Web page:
Election denier

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An election denier is a person who denies the results of a legitimate election. Prominent election denier Hakeem Jeffries was elected Democrat Leader in the U.S. House of Representatives for the 118th Congress.[1] According to The Washington Post election deniers are a threat to democracy.[2]

Prominent election deniers

  • Al Gore. After the 2000 presidential election contest against George W. Bush, Gore refused to accept the free and fair election results and would not concede defeat. He instead tied up the election process through litigation in the courts for months. Gore consistently lost his bid to overturn the election results in the lower courts and kept fighting in the Florida Supreme Court. He would not concede until mid-December of that year, a month and a half after Election Day. As late as August of 2017, Gore again suggested he actually won the 2000 election.
  • Jimmy Carter. In 2014, former President Jimmy Carter insisted that George W. Bush did not win the election over Gore in 2000. “I don’t think that George W. Bush won the election in 2000 against Al Gore because I think that he probably lost Florida, and also nationwide,” he said in an interview. Carter believed Donald Trump lost saying, “I think a full investigation would show that Trump didn’t actually win the election in 2016.”
  • Joe Biden. In 2013 Biden claimed Al Gore actually won the election. “This man was elected president of the United States of America,” a pool report at the time stated. Biden cast his doubts on the 2016 presidential election, agreeing with a woman at a campaign rally who said Trump was an “illegitimate president in my mind.” “I absolutely agree,” Biden replied.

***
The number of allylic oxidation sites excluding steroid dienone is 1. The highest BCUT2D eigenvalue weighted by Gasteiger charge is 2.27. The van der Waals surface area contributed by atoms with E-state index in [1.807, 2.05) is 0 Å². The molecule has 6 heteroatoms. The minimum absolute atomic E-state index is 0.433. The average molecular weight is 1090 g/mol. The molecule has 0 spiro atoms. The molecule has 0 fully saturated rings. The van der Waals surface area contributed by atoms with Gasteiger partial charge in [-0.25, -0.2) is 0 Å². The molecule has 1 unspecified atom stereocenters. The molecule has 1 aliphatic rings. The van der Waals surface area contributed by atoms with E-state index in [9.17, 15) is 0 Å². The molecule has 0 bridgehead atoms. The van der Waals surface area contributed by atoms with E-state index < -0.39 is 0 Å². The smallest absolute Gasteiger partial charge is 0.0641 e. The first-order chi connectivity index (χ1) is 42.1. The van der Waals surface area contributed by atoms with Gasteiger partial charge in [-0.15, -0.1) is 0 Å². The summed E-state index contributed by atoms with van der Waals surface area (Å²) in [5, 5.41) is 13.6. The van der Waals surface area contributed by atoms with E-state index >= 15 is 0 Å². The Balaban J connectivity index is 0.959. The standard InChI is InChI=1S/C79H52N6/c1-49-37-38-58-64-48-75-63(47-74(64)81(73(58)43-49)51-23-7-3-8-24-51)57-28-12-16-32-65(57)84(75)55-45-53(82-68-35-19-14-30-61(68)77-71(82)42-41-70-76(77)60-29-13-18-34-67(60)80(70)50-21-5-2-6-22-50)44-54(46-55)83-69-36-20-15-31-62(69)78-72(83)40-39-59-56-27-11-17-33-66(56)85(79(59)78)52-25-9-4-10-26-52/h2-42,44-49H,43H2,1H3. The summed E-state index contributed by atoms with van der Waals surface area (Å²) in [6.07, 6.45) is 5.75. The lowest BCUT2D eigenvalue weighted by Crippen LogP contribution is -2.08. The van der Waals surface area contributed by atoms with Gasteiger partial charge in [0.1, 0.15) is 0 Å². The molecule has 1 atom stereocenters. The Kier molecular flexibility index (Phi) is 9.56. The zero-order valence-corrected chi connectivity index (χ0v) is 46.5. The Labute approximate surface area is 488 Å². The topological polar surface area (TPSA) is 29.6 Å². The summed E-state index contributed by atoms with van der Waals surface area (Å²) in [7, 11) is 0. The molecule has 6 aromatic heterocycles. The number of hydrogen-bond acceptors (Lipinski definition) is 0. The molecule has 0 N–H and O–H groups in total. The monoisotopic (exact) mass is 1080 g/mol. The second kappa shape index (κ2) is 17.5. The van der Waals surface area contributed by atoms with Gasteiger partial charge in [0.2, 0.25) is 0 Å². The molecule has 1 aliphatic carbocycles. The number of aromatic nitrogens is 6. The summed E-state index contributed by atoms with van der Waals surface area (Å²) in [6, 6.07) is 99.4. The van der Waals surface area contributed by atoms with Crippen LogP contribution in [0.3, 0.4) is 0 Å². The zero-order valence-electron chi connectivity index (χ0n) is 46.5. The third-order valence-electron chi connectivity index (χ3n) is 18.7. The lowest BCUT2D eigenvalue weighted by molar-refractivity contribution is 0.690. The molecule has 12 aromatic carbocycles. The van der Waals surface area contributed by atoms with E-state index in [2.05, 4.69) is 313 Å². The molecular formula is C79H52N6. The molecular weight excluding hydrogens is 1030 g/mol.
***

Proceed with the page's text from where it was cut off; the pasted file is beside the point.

• Bill Clinton. In 2001 Clinton said, “The only way they could win the election was to stop the voting in Florida.”
  • Hillary Clinton. Hillary Clinton began her career in election denialism in 2004, arguing that “there are many legitimate questions about [the election’s] accuracy.” Hillary Clinton spent years claiming the 2016 presidential election was stolen from her by the Russians and anybody else she could point a finger at. “I was the candidate that they basically stole an election from,” she said.
  • Howard Dean. Dean told Rolling Stone magazine that he was “not confident that the election in Ohio was fairly decided” and ‘couldn’t rule out’ that the election was stolen.
  • Sheila Jackson Lee. Rep. Sheila Jackson Lee said, “We cannot declare that the election of November 2nd, 2004 was free and clear and transparent and real for all of those who attempted to vote.”
  • John Kerry. New York University professor and author Mark Crispin Miller claimed in 2005 that John Kerry told him “he now thinks the election was stolen.”
  • Karine Jean-Pierre. The Biden regime's chief propagandist, in a tweet from December 2016, claimed Hillary Clinton’s emails were “stolen,” as was the presidential election. “Stolen emails, stolen drone, stolen election … welcome to the world of #unpresidented Trump,” she wrote.
  • John Lewis and Barbara Lee. The late congressman John Lewis said he did not believe President Trump is a “legitimate president,” with Representative Barbara Lee applauding the comment and saying he was “right on target.”
  • Jerry Nadler. “He was legally elected,” Nadler said in 2017. “But the Russians weighing in on the election, the Russian attempt to hack the election and, frankly, the FBI’s weighing in on the election make his election illegitimate.”